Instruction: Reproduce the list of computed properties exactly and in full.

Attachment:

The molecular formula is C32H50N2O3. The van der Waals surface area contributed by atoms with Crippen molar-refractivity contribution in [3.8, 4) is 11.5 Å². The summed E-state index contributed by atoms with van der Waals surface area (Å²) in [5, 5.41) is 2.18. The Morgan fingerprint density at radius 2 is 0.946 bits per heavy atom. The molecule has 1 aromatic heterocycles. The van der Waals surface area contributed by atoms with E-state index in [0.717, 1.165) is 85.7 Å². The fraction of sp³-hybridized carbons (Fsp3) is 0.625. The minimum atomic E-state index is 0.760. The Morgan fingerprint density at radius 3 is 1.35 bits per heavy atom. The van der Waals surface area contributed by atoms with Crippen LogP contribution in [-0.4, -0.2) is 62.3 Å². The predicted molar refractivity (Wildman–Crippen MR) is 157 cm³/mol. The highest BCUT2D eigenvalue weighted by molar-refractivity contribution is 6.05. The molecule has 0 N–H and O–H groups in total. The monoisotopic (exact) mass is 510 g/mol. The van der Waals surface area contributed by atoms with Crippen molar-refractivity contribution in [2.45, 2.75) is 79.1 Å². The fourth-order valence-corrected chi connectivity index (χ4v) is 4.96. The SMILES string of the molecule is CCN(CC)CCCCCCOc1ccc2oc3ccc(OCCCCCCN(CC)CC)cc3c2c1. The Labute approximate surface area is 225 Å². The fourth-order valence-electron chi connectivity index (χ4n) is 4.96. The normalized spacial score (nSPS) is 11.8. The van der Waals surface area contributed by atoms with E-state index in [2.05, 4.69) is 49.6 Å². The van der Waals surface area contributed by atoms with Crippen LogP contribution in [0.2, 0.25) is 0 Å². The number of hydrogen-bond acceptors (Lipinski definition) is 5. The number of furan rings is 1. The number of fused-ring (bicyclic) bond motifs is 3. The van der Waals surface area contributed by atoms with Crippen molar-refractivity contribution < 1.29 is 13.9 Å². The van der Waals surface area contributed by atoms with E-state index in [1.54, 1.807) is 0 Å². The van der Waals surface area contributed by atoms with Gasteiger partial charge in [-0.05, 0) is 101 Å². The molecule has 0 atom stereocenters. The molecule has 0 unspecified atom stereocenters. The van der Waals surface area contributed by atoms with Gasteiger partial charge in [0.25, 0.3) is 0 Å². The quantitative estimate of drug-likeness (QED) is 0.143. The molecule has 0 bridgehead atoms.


The molecular formula is C32H50N2O3. The van der Waals surface area contributed by atoms with Crippen molar-refractivity contribution in [3.8, 4) is 11.5 Å². The summed E-state index contributed by atoms with van der Waals surface area (Å²) in [5, 5.41) is 2.18. The Morgan fingerprint density at radius 2 is 0.946 bits per heavy atom. The molecule has 1 aromatic heterocycles. The van der Waals surface area contributed by atoms with E-state index in [0.717, 1.165) is 85.7 Å². The fraction of sp³-hybridized carbons (Fsp3) is 0.625. The minimum atomic E-state index is 0.760. The Morgan fingerprint density at radius 3 is 1.35 bits per heavy atom. The van der Waals surface area contributed by atoms with Crippen LogP contribution in [-0.4, -0.2) is 62.3 Å². The predicted molar refractivity (Wildman–Crippen MR) is 157 cm³/mol. The highest BCUT2D eigenvalue weighted by molar-refractivity contribution is 6.05. The molecule has 0 N–H and O–H groups in total. The monoisotopic (exact) mass is 510 g/mol. The van der Waals surface area contributed by atoms with Crippen molar-refractivity contribution in [2.45, 2.75) is 79.1 Å². The fourth-order valence-corrected chi connectivity index (χ4v) is 4.96. The SMILES string of the molecule is CCN(CC)CCCCCCOc1ccc2oc3ccc(OCCCCCCN(CC)CC)cc3c2c1. The Labute approximate surface area is 225 Å². The fourth-order valence-electron chi connectivity index (χ4n) is 4.96. The normalized spacial score (nSPS) is 11.8. The van der Waals surface area contributed by atoms with E-state index in [2.05, 4.69) is 49.6 Å². The van der Waals surface area contributed by atoms with Crippen LogP contribution in [0.2, 0.25) is 0 Å². The number of hydrogen-bond acceptors (Lipinski definition) is 5. The number of furan rings is 1. The number of fused-ring (bicyclic) bond motifs is 3. The van der Waals surface area contributed by atoms with Crippen molar-refractivity contribution < 1.29 is 13.9 Å². The van der Waals surface area contributed by atoms with E-state index in [1.54, 1.807) is 0 Å². The van der Waals surface area contributed by atoms with Gasteiger partial charge in [-0.05, 0) is 101 Å². The molecule has 0 atom stereocenters. The molecule has 0 unspecified atom stereocenters. The van der Waals surface area contributed by atoms with Gasteiger partial charge in [0.25, 0.3) is 0 Å². The quantitative estimate of drug-likeness (QED) is 0.143. The molecule has 0 bridgehead atoms.